Great Circle Associates Firewalls
(December 1992)

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Subject: Proxy TCP & UDP w/ Normal Clients
From: mischler @ norman . li . cubic . com (Dave Mischler)
Date: Tue, 22 Dec 92 23:35:34 -0500
To: FireWalls @ GreatCircle . COM, mischler @ norman . li . cubic . com

I have been thinking for a while about building a box to do proxy TCP
and UDP.  The concept is to hide an internal network behind a single IP
address by mapping internal address and port numbers to external ones.
Ordinary client programs should be usable on the internal network to
access servers on the external network, and only specified internal
servers will be accessible by mapping ports on the external interface
to machine/port pairs on the internal network.

I confess that this has a purpose beyond security: it would make life
easy for one of our sites that has a single accessible IP address on a
dial-up terminal server.  Right now anyone wanting external services
(except mail) must access them from the machine with the dial-up link.
My implemenation (if I ever get to it) will probably be based on KA9Q.

I think I want two tables: a filter table that says what incoming
connections are allowed and how they are to be mapped, and a
connection table that specifies the mapping of external address/port
pairs to internal address/port pairs.  In my current thinking all
outgoing connections would be allowed.

Here is a sample filter table:

External Address & Mask	 	  Port	 Internal Addr	 Port        &         TCP 20	 my-ftp-host    TCP 20 ;any ftp client	       &	 TCP 21	 my-ftp-host    TCP 21   &   TCP 23	 my-telnet-host TCP 23 ;friendly net & TCP 23  my-telnet-host TCP 23 ;friendly system        &         TCP 25	 my-SMTP-host   TCP 25 ;any SMTP client    & TCP 53	 my-DNS-host    TCP 53 ;        &         UDP 53	 my-DNS-host    UDP 53   & TCP 119 my-NNTP-host	TCP 119 ;

Note that there is actually little reason to allow DNS except for MX
records and such (there need only be one externally visible A record).
So far I haven't felt a need to check the external source port, only
the destination port the external request specifies (enlighten me).

In addition to the static table for incoming connections a dynamic
table of currently (and recently?) active connections will be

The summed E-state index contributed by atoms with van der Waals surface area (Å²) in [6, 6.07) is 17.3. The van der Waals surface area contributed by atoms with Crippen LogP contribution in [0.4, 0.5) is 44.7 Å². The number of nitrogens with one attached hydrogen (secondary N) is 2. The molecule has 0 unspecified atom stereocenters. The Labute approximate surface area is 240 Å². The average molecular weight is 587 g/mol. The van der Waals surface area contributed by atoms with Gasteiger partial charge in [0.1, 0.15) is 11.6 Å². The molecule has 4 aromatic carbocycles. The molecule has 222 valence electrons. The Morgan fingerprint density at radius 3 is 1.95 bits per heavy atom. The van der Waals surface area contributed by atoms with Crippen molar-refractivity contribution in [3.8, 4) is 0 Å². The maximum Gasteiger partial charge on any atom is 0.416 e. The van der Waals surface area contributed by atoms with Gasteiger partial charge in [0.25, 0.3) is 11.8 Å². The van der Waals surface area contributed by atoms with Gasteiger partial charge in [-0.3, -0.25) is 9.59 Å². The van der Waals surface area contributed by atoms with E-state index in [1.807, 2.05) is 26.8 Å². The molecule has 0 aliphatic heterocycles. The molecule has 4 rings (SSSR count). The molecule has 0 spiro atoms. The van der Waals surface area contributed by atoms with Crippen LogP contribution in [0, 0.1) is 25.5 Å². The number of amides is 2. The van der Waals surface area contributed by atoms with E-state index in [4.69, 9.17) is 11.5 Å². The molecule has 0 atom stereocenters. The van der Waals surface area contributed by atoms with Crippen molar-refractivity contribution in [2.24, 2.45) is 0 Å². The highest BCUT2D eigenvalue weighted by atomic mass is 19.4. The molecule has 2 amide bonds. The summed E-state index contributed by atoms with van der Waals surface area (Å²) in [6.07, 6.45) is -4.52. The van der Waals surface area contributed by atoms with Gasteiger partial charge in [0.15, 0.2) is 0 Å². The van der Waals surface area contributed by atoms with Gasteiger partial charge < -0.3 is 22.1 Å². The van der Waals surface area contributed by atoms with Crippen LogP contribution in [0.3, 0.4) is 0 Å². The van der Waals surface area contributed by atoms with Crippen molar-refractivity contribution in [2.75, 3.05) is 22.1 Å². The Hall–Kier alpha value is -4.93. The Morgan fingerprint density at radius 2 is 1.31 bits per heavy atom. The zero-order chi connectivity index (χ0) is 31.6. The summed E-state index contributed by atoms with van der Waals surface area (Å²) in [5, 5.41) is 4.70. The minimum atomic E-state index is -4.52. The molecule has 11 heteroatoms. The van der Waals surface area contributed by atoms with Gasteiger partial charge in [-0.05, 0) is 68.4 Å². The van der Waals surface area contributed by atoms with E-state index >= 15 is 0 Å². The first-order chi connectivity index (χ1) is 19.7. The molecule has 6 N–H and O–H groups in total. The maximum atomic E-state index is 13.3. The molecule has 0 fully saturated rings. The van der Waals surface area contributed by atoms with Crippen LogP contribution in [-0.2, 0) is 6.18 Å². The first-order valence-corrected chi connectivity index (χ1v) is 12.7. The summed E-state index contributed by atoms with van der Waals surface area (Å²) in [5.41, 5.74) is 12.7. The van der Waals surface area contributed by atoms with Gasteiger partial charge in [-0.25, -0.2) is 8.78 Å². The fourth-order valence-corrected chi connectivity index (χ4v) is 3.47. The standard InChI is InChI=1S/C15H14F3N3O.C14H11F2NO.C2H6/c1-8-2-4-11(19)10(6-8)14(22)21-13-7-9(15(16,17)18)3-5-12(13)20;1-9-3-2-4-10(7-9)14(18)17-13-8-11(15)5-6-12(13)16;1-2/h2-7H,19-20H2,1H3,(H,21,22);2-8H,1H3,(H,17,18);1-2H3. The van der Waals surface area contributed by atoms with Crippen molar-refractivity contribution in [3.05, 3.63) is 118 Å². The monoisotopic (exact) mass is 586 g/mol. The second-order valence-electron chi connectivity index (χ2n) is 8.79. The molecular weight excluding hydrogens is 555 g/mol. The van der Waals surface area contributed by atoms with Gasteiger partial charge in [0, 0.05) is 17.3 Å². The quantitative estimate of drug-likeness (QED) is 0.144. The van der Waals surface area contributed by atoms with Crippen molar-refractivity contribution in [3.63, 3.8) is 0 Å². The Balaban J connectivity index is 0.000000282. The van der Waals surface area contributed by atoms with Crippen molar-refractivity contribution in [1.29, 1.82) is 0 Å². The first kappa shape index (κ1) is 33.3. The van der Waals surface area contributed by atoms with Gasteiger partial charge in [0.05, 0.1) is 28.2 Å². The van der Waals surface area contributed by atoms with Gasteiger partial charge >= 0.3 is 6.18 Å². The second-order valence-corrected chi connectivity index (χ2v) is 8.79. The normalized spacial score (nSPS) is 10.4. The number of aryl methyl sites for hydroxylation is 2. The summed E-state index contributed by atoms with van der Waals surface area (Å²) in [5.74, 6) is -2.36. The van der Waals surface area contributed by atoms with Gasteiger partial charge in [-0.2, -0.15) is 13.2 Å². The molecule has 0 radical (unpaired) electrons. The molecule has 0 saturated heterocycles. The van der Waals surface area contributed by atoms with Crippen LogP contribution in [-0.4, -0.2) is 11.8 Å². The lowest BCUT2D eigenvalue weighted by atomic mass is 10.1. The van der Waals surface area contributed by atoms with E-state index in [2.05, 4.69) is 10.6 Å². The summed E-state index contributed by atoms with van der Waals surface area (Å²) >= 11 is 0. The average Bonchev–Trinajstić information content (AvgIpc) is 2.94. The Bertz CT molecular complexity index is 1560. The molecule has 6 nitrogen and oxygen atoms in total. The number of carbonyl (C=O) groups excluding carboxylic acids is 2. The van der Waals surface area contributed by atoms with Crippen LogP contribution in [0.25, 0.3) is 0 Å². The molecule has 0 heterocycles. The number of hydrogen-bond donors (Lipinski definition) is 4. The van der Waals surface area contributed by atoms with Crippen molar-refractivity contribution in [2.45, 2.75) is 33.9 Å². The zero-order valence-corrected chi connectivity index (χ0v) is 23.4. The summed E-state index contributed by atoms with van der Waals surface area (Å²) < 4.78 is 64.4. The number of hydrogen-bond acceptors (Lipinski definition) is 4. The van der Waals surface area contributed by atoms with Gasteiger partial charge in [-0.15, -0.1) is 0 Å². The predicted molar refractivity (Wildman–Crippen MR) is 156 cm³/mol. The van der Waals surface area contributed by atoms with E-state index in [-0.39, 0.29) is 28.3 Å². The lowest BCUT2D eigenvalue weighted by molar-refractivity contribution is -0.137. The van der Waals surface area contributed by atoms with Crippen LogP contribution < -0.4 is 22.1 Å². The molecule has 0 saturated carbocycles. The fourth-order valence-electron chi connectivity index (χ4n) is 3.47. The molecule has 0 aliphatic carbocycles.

required.  A sample of this table follows for an outgoing telnet and
an incoming SMTP connection.

External Address   Port   Proxy Port   Internal Address   Port	  TCP 23   TCP 1228    outgoing-host-ip	 TCP 1137	  TCP 1091 TCP 25      my-SMTP-host	 TCP 25

According to this table, packets from the telnet session on TCP port
1137 of my outgoing-host will be delivered to on port 23,
and will be identified as having come from the external interface on
port 1228.  When packets are seen from port 23 destined
for the external interface port 1228 they will be re-destined for the
outgoing-host port 1137 (the internal side will see real external IP
and port numbers).  The incoming SMTP connection will operate

I don't see any real problem in building the connection table, but I
am not sure what rules to use for removing connection entries.  I
don't think detecting normal connection closures will be a problem but
I am concerned about all of the other possibilities.  I certainly
don't want to remove a connection entry prematurely, but it could
become a real security problem if an entry is not removed when it
should be.

Any ideas and/or comments are welcome.

Dave Mischler
mischler @
 cubic .

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From: jim @ tadpole . com (Jim Thompson)
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From: avalon @ coombs . anu . edu . au (Darren Reed)

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